A statement prepared following a large response to our campaign
It is not clear where the the 2,000 cars an hour on Browning Avenue and Ruskin Drive claim comes from (which is presumably the data to which you refer – apologies if this is not the case). Reading through today’s posts (and our thanks to all those who have taken the time to write), Paul Mclaughlin notes that Cllr Ruth Dombey mentioned the 2,000 figure in an email (date unknown). So that could have been the original source. If so, presumably, Cllr Dombey had been given the information from an officer, or she may have misinterpreted/mis-understood the information she had been given. Transport planners and officers would have (or certainly should have) known that a figure of 2,000 vehicles an hour on one residential road would be highly suspect, and if presented with such a figure should have questioned it. Everyone else (including councillors), if asked, would probably have no idea of the specific numbers of vehicles (other than “a lot” or “a few”) on any road at any given time. So, if Cllr Dombey misinterpreted the data (and essentially got it wrong) then, to a point, that is understandable. Clearly, though, it would have been helpful to have double checked the fact before sending the email (perhaps she did, and perhaps the same answer came back – yes it is 2,000 – who knows?).
It has also been noted that the figures released by Cllr Abellan for Browning Avenue (exact location not stated) in a tweet on 18 September appear to show that 1,483 was the maximum three-hour peak period count (with 550 being the highest recorded figure in any one hour) during the week of the survey. Interestingly, and something that was not picked up until now, a respondent replied in a tweet the same day and included a graphic (undated, and original source unknown but believed to be Sutton Council) that detailed “Browning Avenue receives around 2,000 cars down the road”. So perhaps that was the source of the 2,000 incorrect figure. From viewing the map included with the graphic, it has occurred to me that the count could be for the total traffic movement through all arms of the Dorchester Road, Ruskin Drive, Browning Avenue intersection rather than Browning Avenue itself, but even that would be unlikely to account for such a high figure).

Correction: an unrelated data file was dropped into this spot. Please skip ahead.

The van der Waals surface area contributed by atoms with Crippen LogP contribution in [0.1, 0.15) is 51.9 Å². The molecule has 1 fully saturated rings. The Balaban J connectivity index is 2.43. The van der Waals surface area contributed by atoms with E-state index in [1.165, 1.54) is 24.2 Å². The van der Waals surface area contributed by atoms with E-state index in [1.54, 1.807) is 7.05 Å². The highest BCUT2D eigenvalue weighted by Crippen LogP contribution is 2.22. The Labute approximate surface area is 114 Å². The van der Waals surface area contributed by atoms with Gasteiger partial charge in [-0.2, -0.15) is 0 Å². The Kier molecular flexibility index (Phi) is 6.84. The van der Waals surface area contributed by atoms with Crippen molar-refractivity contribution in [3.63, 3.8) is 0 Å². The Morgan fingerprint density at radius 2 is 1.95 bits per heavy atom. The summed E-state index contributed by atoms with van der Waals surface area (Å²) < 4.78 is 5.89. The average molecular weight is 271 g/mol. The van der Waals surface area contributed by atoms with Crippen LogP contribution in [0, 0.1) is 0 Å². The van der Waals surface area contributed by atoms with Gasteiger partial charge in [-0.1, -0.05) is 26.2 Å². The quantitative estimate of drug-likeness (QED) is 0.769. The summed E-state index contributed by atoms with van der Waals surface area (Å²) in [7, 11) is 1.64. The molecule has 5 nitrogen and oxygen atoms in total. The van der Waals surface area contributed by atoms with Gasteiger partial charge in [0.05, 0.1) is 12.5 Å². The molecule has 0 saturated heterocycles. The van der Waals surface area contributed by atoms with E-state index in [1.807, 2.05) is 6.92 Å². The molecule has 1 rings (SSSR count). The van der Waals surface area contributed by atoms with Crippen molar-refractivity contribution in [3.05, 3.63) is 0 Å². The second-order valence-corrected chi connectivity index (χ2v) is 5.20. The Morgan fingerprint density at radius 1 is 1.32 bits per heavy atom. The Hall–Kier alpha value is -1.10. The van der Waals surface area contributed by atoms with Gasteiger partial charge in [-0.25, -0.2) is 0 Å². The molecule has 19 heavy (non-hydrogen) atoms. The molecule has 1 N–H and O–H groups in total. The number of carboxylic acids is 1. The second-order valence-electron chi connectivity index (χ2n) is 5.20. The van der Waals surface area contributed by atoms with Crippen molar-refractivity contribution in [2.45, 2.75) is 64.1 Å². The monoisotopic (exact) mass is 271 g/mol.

As far as we are aware, Get Sutton Cycling has never stated that 2,000 cars an hour are driven along Ruskin Drive or Browning Avenue. Our Low Traffic Neighbourhoods leaflet for Worcester Park notes that at some point in 2019 a traffic count on Browning Avenue and Ruskin Drive recorded 2,000 cars over a three-hour peak period (suggesting 650 or more in any one of those three hours, which is not orders of magnitude above the correctly released figures). Those corrected figures were not available to us when the leaflet was prepared. Had they been, our figures would have been revised slightly to reflect this.
Of course, whether people consider the correct figure of up to 550 vehicle movements an hour at peak times on Browning Avenue to be high or not is, in many ways, subjective. It is clear, though, that the Browning Avenue/Ruskin Drive trial, in its current early stage, is causing a lot of disquiet and concern for some residents. Inevitably with such trials there is going to be a period of adjustment. Is it the adjustment that is the issue, or is it something else? It would be easy to throw in the towel. If this trial does not run for a full six months, though, the question will then be what happens next? If traffic levels continue to rise, are things going to get easier or get more difficult?
Finally, we would like to take the opportunity to provide some additional context at a regional level (beyond that of the current Streetspace initiative and the Covid-19 pandemic), because many people appear to think that it is us that is setting the agenda here and we have somehow manipulated certain councillors. The Mayor of London’s Transport Strategy (March 2018) in many ways carries on from where the previous Mayor of London’s Transport Strategy (May 2010) left off.